Around the country every site on National Forests has its own history, and each site has had different uses not necessarily related to restoration and conservation. There have been several impacts on ecosystems that had been evaluated and managed by the US Forest Service according to its ideology “The greatest good, for the biggest number, for the longest run” since the implementation of the National Forest System. Unfortunately, before the protection of federal land there were irreversible effects on nature, for example the introduction of European beach grass on the Oregon Dunes or a curious thing I recently read about with regards to the Oregon Caves National Monument in Southern Oregon. There was quite a bit of damage that people caused at the caves in the 19th century when they blew up parts of the cave changing the air flux between chambers; affecting the natural formation of the cave.

It is important to consider that appropriate management efforts have evolved according to science development; many implementations taken by the Forest Service in the past weren’t appropriately accurate and have changed over time. For example, mistakenly the Forest Service used to remove logs from watersheds and rivers; with time it was found that the presence of logs in rivers maintains an adequate water temperature and keeps oxygen levels balanced for species like chinook and coho salmon. Nowadays the Forest Service contracts helicopters to drop logs on important rivers for these species to maintain optimal conditions for their reproduction, especially because these species are commercially important.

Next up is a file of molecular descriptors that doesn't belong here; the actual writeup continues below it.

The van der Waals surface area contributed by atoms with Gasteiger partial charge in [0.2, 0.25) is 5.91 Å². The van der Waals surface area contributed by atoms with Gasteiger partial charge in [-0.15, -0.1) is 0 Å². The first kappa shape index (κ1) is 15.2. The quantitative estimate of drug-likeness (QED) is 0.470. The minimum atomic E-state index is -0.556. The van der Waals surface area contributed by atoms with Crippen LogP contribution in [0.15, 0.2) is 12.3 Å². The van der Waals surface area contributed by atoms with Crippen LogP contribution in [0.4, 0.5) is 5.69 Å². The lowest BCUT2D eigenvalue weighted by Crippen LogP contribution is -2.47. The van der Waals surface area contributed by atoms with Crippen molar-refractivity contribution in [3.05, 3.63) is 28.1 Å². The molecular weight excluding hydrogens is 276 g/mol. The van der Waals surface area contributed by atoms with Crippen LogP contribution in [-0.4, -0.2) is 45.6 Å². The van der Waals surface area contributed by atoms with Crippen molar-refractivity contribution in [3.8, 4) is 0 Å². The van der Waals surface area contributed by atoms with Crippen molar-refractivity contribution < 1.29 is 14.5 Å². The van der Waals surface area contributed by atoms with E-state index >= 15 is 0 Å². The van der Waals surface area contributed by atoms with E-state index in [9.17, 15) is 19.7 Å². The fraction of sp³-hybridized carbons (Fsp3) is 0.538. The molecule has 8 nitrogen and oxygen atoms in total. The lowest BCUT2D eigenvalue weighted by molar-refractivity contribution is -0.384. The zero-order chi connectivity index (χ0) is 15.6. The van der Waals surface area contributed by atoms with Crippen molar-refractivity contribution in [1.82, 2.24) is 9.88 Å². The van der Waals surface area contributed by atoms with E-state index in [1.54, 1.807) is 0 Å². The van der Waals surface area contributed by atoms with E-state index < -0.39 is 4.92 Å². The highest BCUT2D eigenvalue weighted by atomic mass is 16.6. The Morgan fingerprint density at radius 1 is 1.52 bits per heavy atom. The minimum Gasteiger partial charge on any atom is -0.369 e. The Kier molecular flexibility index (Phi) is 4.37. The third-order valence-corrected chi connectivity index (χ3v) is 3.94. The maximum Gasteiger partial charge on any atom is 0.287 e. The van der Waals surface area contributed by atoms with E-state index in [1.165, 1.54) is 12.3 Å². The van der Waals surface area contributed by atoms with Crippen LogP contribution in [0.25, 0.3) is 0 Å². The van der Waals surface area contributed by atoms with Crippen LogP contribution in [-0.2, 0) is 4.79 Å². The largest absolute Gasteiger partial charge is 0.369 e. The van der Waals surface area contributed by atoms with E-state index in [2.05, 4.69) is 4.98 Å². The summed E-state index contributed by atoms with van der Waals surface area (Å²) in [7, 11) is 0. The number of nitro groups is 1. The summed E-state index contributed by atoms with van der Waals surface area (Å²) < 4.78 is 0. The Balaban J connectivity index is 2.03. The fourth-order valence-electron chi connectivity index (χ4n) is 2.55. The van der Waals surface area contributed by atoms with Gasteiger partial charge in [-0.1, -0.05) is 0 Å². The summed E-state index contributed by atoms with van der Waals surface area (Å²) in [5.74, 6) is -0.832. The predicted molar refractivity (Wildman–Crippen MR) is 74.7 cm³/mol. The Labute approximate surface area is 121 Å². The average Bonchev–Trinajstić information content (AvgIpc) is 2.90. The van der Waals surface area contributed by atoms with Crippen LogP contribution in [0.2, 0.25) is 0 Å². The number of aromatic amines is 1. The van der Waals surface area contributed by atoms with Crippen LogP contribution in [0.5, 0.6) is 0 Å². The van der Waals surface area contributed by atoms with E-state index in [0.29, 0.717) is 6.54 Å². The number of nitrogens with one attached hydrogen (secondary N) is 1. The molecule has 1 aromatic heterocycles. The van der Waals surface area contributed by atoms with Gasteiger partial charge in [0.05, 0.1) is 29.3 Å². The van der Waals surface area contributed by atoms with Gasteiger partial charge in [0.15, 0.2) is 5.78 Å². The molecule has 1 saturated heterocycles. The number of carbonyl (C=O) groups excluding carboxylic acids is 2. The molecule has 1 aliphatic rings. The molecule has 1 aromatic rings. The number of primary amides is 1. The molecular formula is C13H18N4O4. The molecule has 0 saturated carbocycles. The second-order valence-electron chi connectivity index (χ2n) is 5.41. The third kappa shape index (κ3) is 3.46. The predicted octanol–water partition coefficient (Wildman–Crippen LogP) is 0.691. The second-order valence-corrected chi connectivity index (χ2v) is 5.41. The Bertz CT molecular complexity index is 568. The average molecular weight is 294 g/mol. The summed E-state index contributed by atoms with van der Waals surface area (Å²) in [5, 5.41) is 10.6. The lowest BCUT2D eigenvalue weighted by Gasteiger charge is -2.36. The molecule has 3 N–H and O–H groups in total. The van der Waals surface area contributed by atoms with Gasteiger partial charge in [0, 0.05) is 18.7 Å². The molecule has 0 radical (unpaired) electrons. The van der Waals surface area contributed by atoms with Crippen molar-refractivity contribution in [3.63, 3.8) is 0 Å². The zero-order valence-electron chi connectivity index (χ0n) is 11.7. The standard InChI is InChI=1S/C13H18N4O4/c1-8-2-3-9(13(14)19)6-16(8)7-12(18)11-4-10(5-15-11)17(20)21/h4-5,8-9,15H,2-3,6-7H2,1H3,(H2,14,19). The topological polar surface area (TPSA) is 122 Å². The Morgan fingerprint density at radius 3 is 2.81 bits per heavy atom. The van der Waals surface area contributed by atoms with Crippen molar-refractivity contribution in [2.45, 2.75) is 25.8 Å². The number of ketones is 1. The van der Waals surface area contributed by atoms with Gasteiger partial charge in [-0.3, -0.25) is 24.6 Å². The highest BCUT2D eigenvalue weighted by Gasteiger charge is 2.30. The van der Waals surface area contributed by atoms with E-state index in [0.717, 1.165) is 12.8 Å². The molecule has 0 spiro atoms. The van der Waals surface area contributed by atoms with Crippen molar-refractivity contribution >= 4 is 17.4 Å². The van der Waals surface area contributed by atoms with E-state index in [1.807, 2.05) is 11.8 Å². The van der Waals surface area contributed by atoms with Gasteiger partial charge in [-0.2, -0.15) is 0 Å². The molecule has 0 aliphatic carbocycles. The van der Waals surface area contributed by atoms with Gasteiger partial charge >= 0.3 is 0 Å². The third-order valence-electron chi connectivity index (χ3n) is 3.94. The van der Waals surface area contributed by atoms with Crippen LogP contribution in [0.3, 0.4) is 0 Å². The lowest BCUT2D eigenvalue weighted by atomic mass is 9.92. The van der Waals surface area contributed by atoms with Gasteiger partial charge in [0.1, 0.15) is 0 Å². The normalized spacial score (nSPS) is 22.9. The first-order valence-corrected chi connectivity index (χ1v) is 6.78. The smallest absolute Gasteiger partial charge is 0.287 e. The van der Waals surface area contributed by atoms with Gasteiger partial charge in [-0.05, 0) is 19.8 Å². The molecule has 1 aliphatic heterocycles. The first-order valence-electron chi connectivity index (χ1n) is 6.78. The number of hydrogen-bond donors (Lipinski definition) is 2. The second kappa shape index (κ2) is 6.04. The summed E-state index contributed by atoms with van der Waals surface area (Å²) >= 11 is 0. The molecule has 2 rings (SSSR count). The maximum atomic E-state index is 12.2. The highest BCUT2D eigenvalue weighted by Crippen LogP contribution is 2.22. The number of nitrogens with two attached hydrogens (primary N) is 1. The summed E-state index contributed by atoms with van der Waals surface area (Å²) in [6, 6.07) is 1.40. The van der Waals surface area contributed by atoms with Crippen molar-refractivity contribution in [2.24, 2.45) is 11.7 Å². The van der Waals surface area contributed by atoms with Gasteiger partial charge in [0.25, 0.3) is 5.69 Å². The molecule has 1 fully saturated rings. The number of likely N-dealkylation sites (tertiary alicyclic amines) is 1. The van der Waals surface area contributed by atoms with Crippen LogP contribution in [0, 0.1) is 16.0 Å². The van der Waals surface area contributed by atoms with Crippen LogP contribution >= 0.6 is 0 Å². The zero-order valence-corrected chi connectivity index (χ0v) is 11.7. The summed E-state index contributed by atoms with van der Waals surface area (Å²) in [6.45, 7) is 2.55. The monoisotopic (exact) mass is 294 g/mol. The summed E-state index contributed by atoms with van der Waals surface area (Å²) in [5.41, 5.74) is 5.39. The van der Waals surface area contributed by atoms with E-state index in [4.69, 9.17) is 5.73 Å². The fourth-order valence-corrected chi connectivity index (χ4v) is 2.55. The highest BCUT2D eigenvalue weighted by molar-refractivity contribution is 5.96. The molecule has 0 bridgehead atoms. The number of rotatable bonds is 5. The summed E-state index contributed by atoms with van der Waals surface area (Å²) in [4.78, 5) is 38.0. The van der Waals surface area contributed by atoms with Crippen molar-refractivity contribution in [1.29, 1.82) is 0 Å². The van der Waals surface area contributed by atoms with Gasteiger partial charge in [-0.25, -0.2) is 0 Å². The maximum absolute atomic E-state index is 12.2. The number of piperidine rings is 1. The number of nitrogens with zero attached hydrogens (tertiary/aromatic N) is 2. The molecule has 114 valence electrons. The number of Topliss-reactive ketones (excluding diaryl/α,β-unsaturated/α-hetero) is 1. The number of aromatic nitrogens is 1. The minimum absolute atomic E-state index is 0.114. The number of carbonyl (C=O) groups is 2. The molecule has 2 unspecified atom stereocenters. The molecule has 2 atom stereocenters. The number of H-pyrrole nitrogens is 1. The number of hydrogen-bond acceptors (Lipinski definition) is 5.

The Forest Service is a fine line between excessive exploitation and conservation. A sustainable use of natural places is crucial to keep natural monuments preserved for future generations. In order to conserve, it is important to respect people’s way of living so they can help the Forest Service to protect natural resources that represents a financial benefit, and that would help people to appreciate and love the natural monuments they have in their country.


I consider myself a person with initiative and willingness to learn, and I am responsible and passionately dedicated to research for wildlife conservation.

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